• Look at how well it diversifies across stocks by checking allocation to the top five and top 10 holdings. Also, check the concentration at the sector level and the number of stocks owned by it. If you are investing in just one or two funds on the equity side, avoid the focused variants to ensure enough diversification.
  • Get an idea of the fund's preference for the growth style (companies with high earnings growth) vs value orientation (stocks that appear to be undervalued). The funds with a higher price-to-earnings ratio as compared to their peers reflect tilt towards the growth style and vice-versa.
  • Note that the above-mentioned points do not make a fund good or bad but they give you insights into a fund's risk-return profile. Different fund managers have practised different styles with great success. But doing this analysis should help you get an idea of the management style of a fund and if it aligns with your investment ideals. Moreover, this will help you bring different style flavours to your portfolio while selecting funds. For instance, it's not a bad idea to have a value-oriented fund in your portfolio of three-four equity funds to ensure style diversity.

Here's what you need to do in the case of debt funds:

  • Pay attention to the portfolio quality, as measured by the credit ratings of the holdings and their maturity profile. In our opinion, a good core fixed-income fund shouldn't go too aggressive on either of these parameters.
  • High exposure of a fund's assets to AA & below and A+ & below-rated papers exposes you to greater risk. So, it is worth considering a fund that always invests at least 75-80 per cent of its money in sovereign or top-rated papers and that doesn't go too far down the rating curve. Likewise, we prefer funds that usually keep average maturity in the range of two to five years or thereabout. The one that stretches it too much beyond this range can be much volatile for a fixed-income investor on account of the interest-rate risk.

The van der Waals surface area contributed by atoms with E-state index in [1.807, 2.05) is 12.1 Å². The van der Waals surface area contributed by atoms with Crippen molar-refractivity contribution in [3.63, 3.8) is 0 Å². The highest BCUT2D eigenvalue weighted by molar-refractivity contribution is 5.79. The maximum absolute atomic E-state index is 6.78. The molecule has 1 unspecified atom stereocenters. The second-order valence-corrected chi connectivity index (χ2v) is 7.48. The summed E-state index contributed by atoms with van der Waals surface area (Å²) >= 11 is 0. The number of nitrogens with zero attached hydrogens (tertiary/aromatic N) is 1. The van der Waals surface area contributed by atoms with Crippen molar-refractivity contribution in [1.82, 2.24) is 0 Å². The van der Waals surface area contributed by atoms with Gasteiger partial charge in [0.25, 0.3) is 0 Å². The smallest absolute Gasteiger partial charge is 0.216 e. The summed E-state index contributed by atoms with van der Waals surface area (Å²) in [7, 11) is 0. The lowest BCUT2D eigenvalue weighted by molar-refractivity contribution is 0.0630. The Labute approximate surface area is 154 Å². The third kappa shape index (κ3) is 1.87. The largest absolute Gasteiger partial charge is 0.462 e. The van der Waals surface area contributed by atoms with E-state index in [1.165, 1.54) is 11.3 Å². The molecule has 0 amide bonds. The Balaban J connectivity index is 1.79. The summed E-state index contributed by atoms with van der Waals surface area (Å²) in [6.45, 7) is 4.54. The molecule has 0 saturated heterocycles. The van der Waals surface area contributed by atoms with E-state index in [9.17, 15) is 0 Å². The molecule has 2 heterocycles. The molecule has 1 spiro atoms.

• Also, be wary if there is an excessive concentration in individual bonds or issuers. For this, check the top holding and per cent exposure to the top three issuers. It is important for investors to get diversification across different issuers, as this limits the magnitude of your potential downside. The concentration risk has recently smashed a few debt funds with defaults, eroding their AUMs substantially. A reasonable degree of diversification enables a fund to sail through hard times without creating much impact on its investors.
  • Further, in the case of debt funds, the risk-o-meter can be a handy guide. Be cautious with funds that are outliers on the risk-o-meter as against their peers in the same category. If a fund shows 'high risk' on the meter, while most of the other funds in the category are 'moderately high', it means the fund is riskier on account of factors like credit quality or maturity as compared to other funds following the similar investing mandate.

Then, over a period of time, as you monitor your chosen funds, look out for any big style drifts. For instance, if a diversified fund starts consolidating big time into only a few holdings or an otherwise value-oriented fund starts taking aggressive bets in high-valuation stocks, be watchful as it is uncharted territory for that fund. Big style drifts may or may not work out and more importantly, they may alter the fund's risk-reward profile, which you didn't sign up for. Thus, one needs to be cautious.